While vetting DeVos, transition team knew family’s concerns about Trump ‘warming to Putin’

President Donald Trump participates in a tour of Saint Andrews Catholic School on Friday, March 3, 2017, in Orlando, Florida. | Official White House Photo by Shealah Craighead, Flickr

U.S. Secretary of Education Betsy DeVos accepted her role in President Donald Trump’s cabinet despite her strong personal reservations about him, as shown in a trove of vetting documents obtained and published Sunday by Axios.

Betsy DeVos

The documents used to vet DeVos, the billionaire Grand Rapids native, former chair of the Michigan GOP and long-time charter school advocate, highlight how she and her influential family were largely skeptical of Trump as he emerged as the frontrunner for the 2016 Republican presidential nomination.

The files leaked from the Trump transition team include information on not just DeVos, but other Trump appointees, like former Environmental Protection Agency (EPA) Administrator Scott Pruitt and acting Chief of Staff Mick Mulvaney. The documents reveal how the Trump administration was fully aware before their nominations that the president’s eventual cabinet members had serious reservations about his attendant controversies and scandals.

The dossier also recounts the DeVos family’s long history of political donations to Republican candidates and conservative causes, including gifts to the tune of $11 million just in 2018, as the Advance previously reported based on research from the nonprofit watchdog group Michigan Campaign Finance Network.

DeVos family doles out $11 million in 2018 election

The DeVoses’ stated concerns included Trump’s “warming to Russian President Vladimir Putin,” according to the file, as well as Trump’s stated policy positions on deporting immigrants.

“I still have reservations about him as a person,” DeVos told the Washington Post in 2016 during that year’s Republican National Convention in Cleveland, a quote cited in her vetting documents.

Donald Trump and Vladimir Putin, White House photo, Flickr

“I cannot and will not support and vote for Hillary Clinton,” DeVos said, “But I think there are things I want and personally need to hear [from Trump], and that is a more serious focus on the really critical and important issues of the day, and a demeanor that I think would reflect the office of the presidency.”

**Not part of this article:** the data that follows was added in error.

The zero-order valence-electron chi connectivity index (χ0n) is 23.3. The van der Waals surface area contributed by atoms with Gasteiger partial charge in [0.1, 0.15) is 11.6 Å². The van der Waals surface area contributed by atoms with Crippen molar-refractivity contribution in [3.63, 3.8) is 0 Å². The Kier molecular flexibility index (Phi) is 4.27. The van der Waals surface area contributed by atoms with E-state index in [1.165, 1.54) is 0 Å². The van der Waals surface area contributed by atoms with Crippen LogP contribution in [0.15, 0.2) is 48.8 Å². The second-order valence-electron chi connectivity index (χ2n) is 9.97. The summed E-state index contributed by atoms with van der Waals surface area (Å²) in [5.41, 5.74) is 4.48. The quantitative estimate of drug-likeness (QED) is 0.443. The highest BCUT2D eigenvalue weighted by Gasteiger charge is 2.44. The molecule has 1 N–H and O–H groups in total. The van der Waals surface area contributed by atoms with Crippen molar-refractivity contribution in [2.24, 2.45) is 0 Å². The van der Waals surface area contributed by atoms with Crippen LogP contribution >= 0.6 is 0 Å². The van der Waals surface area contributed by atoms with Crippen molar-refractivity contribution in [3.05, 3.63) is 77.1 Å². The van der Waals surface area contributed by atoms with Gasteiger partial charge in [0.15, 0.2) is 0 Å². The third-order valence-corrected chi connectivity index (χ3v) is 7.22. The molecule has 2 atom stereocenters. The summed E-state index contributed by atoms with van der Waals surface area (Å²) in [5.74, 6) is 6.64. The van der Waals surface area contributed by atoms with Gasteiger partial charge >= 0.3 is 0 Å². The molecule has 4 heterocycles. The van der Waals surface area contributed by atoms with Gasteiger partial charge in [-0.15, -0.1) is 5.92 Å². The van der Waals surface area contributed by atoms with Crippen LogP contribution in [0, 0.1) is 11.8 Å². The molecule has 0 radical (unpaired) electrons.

The vetting document also notes that DeVos voted as a delegate for presidential candidate Ohio Gov. John Kasich at the 2016 Republican National Convention, citing an MLive report.

Trump’s team included her lengthy résumé in the file, as well as notes on the controversy surrounding her brother, Erik Prince, founder of private security firm Blackwater.

Erik Prince’s Russian contacts highlighted in Mueller report

Prince’s connections to the Trump transition team and Russian figures were documented in the Special Counsel Robert Mueller’s report on the investigation into Russian interference in the last presidential election.

In response to the documents’ release, DeVos Chief of Staff Nate Bailey told Axios, “Secretary DeVos has spent more than 30 years helping disadvantaged students unlock better educational opportunities. That’s why the president said he selected her, and that’s what she focuses on as secretary every day. Old items about other members of her family hardly seem relevant.”

Nick Manes
Nick Manes covers West Michigan, business and labor, health care and the safety net. He previously spent six years as a reporter at MiBiz covering commercial real estate, economic development and all manner of public policy at the local and state levels. His byline also has appeared in Route Fifty and The Daily Beast. When not reporting around the state or furiously tweeting, he enjoys spending time with his girlfriend, Krista, biking around his hometown of Grand Rapids and torturing himself rooting for the Detroit Lions.

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